Integrating Biosimilars Into Oncology Practice: Implications for the Advanced Practitioner
Christopher J. Campen, PharmD, BCOP
Greenville Health System Cancer Institute—Pharmacy, Greenville, South Carolina
Author’s disclosures of potential conflicts of interest are found at the end of this article.
J Adv Pract Oncol 2017;8:688–699 |
© 2017 Harborside™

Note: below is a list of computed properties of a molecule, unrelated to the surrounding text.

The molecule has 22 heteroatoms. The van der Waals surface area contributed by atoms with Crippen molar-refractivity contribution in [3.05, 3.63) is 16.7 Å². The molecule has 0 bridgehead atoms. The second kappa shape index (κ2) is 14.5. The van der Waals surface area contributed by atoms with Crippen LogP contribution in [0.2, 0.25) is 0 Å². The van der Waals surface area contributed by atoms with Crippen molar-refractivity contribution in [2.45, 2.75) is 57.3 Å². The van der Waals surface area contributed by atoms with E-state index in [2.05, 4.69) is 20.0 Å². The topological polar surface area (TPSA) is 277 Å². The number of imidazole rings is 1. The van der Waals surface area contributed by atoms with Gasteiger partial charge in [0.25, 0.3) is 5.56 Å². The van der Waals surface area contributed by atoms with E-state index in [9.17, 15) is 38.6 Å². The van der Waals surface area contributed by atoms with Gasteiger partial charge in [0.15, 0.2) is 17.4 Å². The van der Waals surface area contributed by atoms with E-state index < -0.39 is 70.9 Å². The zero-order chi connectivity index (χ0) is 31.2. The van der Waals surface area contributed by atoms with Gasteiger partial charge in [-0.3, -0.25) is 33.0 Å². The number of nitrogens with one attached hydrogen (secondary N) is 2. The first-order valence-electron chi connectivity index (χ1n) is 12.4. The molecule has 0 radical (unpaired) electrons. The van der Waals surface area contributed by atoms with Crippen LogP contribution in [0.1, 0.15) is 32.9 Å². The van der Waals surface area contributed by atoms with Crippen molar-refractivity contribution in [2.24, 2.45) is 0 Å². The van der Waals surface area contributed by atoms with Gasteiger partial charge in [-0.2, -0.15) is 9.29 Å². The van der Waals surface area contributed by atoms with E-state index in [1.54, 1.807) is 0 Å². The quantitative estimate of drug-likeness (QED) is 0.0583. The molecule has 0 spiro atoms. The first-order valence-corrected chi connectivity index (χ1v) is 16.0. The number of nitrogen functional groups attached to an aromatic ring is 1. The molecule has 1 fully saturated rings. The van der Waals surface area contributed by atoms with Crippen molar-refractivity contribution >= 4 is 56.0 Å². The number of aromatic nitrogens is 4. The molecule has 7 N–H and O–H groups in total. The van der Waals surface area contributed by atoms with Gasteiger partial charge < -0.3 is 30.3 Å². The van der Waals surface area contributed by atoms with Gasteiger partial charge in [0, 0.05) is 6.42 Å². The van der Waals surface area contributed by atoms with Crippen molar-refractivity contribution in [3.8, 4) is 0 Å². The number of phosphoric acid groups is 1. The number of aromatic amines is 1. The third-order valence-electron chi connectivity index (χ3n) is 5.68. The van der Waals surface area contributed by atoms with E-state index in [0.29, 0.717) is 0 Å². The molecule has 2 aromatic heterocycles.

Biosimilar agents are biologic products that have been shown to be “highly similar” to an already approved reference biologic product. Their integration into clinical practice has the potential to significantly decrease costs for patients, health-care systems, and insurance companies. Through legislation, the US Food and Drug Administration (FDA) approved the Biologics Price Competition and Innovation (BCPI) Act in 2009. In 2010, it was signed into law, allowing for an abbreviated pathway for biosimilar approval. This law implemented a framework for development and regulation of biosimilars for manufacturers and provided guidance for the key submission components necessary to achieve final FDA approval. Many factors will influence how biosimilars are integrated into health-care systems and oncology clinics. As biosimilar utilization in the United States expands beyond supportive care, unique challenges will emerge. Patient and staff education will be at the forefront of the successful application of biosimilar agents in oncology, and advanced practitioners will be in a unique position to lead change. The goal of this article is to describe the chemical and clinical nature of biosimilars, review focus areas of interest for biosimilar development in oncology, discuss implementation strategies for biosimilars, and provide techniques for patient education on biosimilars.
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